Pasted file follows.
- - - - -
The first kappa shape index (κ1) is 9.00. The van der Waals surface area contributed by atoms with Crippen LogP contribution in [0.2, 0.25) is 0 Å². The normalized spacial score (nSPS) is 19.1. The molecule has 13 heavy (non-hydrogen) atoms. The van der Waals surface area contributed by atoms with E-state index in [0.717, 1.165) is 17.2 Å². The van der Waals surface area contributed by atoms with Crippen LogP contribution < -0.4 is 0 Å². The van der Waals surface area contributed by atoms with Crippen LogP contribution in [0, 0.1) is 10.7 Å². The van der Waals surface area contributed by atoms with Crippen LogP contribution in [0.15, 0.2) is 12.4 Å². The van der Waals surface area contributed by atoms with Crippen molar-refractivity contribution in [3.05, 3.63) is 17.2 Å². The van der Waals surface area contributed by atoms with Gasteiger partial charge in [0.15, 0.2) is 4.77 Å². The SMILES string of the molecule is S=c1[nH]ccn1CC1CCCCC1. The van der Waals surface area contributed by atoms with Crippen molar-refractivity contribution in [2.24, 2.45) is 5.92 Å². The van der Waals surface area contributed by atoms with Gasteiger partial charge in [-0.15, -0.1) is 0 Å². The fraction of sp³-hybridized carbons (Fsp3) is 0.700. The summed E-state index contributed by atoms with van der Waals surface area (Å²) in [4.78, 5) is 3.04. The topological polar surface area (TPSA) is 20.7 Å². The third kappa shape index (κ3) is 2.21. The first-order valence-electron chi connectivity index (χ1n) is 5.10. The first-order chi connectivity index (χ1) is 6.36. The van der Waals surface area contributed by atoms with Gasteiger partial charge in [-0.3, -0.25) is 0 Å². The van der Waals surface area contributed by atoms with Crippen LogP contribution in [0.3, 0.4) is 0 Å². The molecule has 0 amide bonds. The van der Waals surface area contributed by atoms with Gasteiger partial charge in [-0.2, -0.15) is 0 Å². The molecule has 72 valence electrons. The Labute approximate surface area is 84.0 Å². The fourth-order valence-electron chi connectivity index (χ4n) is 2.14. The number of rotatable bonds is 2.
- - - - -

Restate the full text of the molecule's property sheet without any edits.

The first kappa shape index (κ1) is 9.00. The van der Waals surface area contributed by atoms with Crippen LogP contribution in [0.2, 0.25) is 0 Å². The normalized spacial score (nSPS) is 19.1. The molecule has 13 heavy (non-hydrogen) atoms. The van der Waals surface area contributed by atoms with E-state index in [0.717, 1.165) is 17.2 Å². The van der Waals surface area contributed by atoms with Crippen LogP contribution < -0.4 is 0 Å². The van der Waals surface area contributed by atoms with Crippen LogP contribution in [0, 0.1) is 10.7 Å². The van der Waals surface area contributed by atoms with Crippen LogP contribution in [0.15, 0.2) is 12.4 Å². The van der Waals surface area contributed by atoms with Crippen molar-refractivity contribution in [3.05, 3.63) is 17.2 Å². The van der Waals surface area contributed by atoms with Gasteiger partial charge in [0.15, 0.2) is 4.77 Å². The SMILES string of the molecule is S=c1[nH]ccn1CC1CCCCC1. The van der Waals surface area contributed by atoms with Crippen molar-refractivity contribution in [2.24, 2.45) is 5.92 Å². The van der Waals surface area contributed by atoms with Gasteiger partial charge in [-0.15, -0.1) is 0 Å². The fraction of sp³-hybridized carbons (Fsp3) is 0.700. The summed E-state index contributed by atoms with van der Waals surface area (Å²) in [4.78, 5) is 3.04. The topological polar surface area (TPSA) is 20.7 Å². The third kappa shape index (κ3) is 2.21. The first-order valence-electron chi connectivity index (χ1n) is 5.10. The first-order chi connectivity index (χ1) is 6.36. The van der Waals surface area contributed by atoms with Gasteiger partial charge in [-0.3, -0.25) is 0 Å². The van der Waals surface area contributed by atoms with Crippen LogP contribution in [0.3, 0.4) is 0 Å². The molecule has 0 amide bonds. The van der Waals surface area contributed by atoms with Gasteiger partial charge in [-0.2, -0.15) is 0 Å². The molecule has 72 valence electrons. The Labute approximate surface area is 84.0 Å². The fourth-order valence-electron chi connectivity index (χ4n) is 2.14. The number of rotatable bonds is 2.